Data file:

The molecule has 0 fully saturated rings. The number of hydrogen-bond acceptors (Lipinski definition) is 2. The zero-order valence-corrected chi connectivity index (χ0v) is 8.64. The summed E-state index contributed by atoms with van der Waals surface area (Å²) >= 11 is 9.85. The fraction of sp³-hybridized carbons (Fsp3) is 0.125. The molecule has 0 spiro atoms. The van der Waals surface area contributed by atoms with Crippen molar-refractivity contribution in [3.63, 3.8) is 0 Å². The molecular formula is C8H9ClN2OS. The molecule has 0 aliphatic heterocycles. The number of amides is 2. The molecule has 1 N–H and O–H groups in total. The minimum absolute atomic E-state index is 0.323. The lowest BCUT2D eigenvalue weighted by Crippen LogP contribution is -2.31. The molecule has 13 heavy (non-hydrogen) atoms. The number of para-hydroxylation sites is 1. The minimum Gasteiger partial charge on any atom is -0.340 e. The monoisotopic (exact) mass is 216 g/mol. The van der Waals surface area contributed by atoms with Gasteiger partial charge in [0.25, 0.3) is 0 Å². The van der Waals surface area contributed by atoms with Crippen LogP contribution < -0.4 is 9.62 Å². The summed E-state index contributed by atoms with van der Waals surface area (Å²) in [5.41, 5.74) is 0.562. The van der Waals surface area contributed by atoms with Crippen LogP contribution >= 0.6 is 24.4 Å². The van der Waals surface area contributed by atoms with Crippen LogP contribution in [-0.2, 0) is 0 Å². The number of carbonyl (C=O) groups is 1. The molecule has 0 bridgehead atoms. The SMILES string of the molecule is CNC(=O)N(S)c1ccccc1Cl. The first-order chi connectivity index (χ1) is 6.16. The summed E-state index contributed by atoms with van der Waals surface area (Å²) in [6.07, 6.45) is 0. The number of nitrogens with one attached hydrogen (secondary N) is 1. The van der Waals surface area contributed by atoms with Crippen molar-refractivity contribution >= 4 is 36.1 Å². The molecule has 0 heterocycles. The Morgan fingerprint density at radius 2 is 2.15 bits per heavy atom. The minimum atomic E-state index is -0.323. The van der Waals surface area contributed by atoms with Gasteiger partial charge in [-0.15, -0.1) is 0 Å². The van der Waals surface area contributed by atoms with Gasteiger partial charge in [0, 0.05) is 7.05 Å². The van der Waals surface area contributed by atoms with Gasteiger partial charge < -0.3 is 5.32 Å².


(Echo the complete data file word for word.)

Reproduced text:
The molecule has 0 fully saturated rings. The number of hydrogen-bond acceptors (Lipinski definition) is 2. The zero-order valence-corrected chi connectivity index (χ0v) is 8.64. The summed E-state index contributed by atoms with van der Waals surface area (Å²) >= 11 is 9.85. The fraction of sp³-hybridized carbons (Fsp3) is 0.125. The molecule has 0 spiro atoms. The van der Waals surface area contributed by atoms with Crippen molar-refractivity contribution in [3.63, 3.8) is 0 Å². The molecular formula is C8H9ClN2OS. The molecule has 0 aliphatic heterocycles. The number of amides is 2. The molecule has 1 N–H and O–H groups in total. The minimum absolute atomic E-state index is 0.323. The lowest BCUT2D eigenvalue weighted by Crippen LogP contribution is -2.31. The molecule has 13 heavy (non-hydrogen) atoms. The number of para-hydroxylation sites is 1. The minimum Gasteiger partial charge on any atom is -0.340 e. The monoisotopic (exact) mass is 216 g/mol. The van der Waals surface area contributed by atoms with Gasteiger partial charge in [0.25, 0.3) is 0 Å². The van der Waals surface area contributed by atoms with Crippen LogP contribution < -0.4 is 9.62 Å². The summed E-state index contributed by atoms with van der Waals surface area (Å²) in [5.41, 5.74) is 0.562. The van der Waals surface area contributed by atoms with Crippen LogP contribution >= 0.6 is 24.4 Å². The van der Waals surface area contributed by atoms with Crippen LogP contribution in [-0.2, 0) is 0 Å². The number of carbonyl (C=O) groups is 1. The molecule has 0 bridgehead atoms. The SMILES string of the molecule is CNC(=O)N(S)c1ccccc1Cl. The first-order chi connectivity index (χ1) is 6.16. The summed E-state index contributed by atoms with van der Waals surface area (Å²) in [6.07, 6.45) is 0. The number of nitrogens with one attached hydrogen (secondary N) is 1. The van der Waals surface area contributed by atoms with Crippen molar-refractivity contribution >= 4 is 36.1 Å². The molecule has 0 heterocycles. The Morgan fingerprint density at radius 2 is 2.15 bits per heavy atom. The minimum atomic E-state index is -0.323. The van der Waals surface area contributed by atoms with Gasteiger partial charge in [-0.15, -0.1) is 0 Å². The van der Waals surface area contributed by atoms with Gasteiger partial charge in [0, 0.05) is 7.05 Å². The van der Waals surface area contributed by atoms with Gasteiger partial charge < -0.3 is 5.32 Å².